In the spirit of continuous improvement, we here in uTest Community Management wanted to share with you another great feature brought to you by our fantastic development team.

Today, we rolled out a Duplicate Bug Warning feature. Now, when testers are participating in paid projects and begin to file a bug, it will automatically search for keywords within the cycle’s Issue Reports and prompt the Tester with a list of possible duplicates for review.

bug warning

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Top Tweets from STPCon Fall 2014

The Fall 2014 edition of STPCon (Software Test Professionals Conference) is winding down after three days of keynotes, sessions and workshops on topics including agile testing, performance testing, test automation, mobile application testing, and test team leadership and management.

Speakers this week have included Keith Klain, Mike Lyles, Mark Tomlinson, Carlene Wesemeyer, JeanAnn Harrison and Applause’s own Chris Munroe.

Don’t worry if you weren’t at the show or didn’t get a chance to stop by and see us at the Applause/uTest booth (while it saddens us, we won’t hold it against you…for too long, anyways). We’ve got you covered with some of the most inspiring, quotable, memorable — and just flat out funny — tweets from the show that were tagged with #STPcon:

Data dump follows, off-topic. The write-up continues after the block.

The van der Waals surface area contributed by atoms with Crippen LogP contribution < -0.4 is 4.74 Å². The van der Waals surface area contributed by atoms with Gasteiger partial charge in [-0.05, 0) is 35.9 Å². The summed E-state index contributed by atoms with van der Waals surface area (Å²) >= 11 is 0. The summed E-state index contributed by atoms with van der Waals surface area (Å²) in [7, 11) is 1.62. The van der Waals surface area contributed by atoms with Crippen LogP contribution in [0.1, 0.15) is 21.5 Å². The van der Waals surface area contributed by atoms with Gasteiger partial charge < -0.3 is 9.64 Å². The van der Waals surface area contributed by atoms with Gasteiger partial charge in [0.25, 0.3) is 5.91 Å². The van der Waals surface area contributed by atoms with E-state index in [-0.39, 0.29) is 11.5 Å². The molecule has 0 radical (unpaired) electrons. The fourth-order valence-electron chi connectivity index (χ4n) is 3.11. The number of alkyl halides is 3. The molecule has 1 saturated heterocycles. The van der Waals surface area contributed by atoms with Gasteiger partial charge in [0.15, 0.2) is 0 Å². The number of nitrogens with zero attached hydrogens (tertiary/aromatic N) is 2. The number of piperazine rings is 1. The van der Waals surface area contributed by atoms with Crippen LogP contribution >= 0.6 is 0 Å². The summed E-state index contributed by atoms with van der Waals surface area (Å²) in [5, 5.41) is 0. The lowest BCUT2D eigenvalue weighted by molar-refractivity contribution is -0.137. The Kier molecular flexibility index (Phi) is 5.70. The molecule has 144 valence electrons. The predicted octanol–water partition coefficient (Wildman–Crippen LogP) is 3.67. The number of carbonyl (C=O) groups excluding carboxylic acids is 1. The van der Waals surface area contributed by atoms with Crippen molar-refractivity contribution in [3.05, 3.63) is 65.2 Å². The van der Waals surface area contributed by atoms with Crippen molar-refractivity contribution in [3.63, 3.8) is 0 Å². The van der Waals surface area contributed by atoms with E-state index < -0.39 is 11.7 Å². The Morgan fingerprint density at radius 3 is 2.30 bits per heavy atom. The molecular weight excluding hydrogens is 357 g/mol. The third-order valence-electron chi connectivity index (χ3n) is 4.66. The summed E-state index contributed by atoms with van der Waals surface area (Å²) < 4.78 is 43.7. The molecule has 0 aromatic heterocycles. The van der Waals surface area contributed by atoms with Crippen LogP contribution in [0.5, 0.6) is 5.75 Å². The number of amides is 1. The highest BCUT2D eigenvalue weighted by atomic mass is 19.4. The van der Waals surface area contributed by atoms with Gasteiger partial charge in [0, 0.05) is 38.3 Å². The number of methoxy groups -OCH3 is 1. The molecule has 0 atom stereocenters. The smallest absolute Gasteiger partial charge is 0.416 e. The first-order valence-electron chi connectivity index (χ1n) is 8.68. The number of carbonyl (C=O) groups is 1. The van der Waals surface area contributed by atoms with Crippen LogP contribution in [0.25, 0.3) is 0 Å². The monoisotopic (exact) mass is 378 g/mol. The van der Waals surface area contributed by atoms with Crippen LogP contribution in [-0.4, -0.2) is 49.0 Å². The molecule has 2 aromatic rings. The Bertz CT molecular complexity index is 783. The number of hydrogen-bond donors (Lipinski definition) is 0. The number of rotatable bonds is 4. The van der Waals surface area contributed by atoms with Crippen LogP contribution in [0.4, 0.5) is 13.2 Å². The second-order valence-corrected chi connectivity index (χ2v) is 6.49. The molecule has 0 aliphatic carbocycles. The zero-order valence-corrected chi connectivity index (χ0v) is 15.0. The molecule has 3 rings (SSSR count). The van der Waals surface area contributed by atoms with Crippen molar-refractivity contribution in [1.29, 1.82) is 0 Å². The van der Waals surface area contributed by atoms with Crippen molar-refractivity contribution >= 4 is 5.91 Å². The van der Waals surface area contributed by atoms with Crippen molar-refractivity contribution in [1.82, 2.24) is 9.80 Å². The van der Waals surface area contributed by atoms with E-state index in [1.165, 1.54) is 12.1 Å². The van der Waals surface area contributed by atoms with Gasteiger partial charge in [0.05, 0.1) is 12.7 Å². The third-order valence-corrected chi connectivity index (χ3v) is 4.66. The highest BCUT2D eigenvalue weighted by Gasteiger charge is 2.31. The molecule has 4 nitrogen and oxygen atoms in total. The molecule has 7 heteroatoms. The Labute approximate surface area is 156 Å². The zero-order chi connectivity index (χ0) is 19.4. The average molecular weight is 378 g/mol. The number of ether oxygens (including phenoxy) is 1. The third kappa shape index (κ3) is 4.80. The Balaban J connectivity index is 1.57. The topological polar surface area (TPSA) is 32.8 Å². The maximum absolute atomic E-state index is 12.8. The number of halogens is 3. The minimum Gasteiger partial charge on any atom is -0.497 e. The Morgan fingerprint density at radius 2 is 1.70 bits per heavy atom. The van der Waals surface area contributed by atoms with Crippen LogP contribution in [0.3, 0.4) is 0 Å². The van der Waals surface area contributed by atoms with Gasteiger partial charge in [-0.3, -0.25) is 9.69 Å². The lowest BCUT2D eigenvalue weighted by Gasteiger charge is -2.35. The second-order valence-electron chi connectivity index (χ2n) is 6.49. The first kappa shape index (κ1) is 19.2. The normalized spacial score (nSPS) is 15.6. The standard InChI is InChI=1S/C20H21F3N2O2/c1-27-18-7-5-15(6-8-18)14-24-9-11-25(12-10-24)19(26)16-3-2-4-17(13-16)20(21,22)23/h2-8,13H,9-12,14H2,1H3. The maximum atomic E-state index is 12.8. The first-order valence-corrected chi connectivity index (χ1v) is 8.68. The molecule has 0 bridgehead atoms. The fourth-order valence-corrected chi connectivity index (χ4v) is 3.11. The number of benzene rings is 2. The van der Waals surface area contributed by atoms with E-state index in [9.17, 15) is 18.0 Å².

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Authors in Testing Q&A With Agile Testing Champion Lisa Crispin

Lisa Crispin was voted the Most Influential Agile Testing Professional Person at Agile Testing Days 2012 by her peers, and enjoys working asCrispinDonkey a tester with an awesome agile team. She shares her experiences via writing, presenting, teaching and participating in agile testing communities around the world.

She is also the author and contributor of numerous software testing books, including her latest, released in October and co-authored with Janet Gregory, More Agile Testing: Learning Journeys for the Whole Team. You can learn more about Lisa’s work on her site, and follow her on Twitter @lisacrispin.

In this uTest interview, Lisa explains the reality of agile adoption and suggests ways teams can succeed with agile.

uTest: Where have companies or teams gone most wrong when rolling out agile in their organizations?

Lisa Crispin: Many organizations don’t understand that to succeed at software development, we have to focus on delivering the best possible quality, rather than focusing on speed. Too many think that “agile” means “fast.” You need a big investment in time and training so that teams learn important practices such as TDD, CI, specification by example/behavior-driven development, helping business stakeholders identify the most valuable features, and so on. Teams that don’t nurture a learning culture where failure is tolerated, experiments are supported, and the team has diversity, accumulate too much technical debt and fail.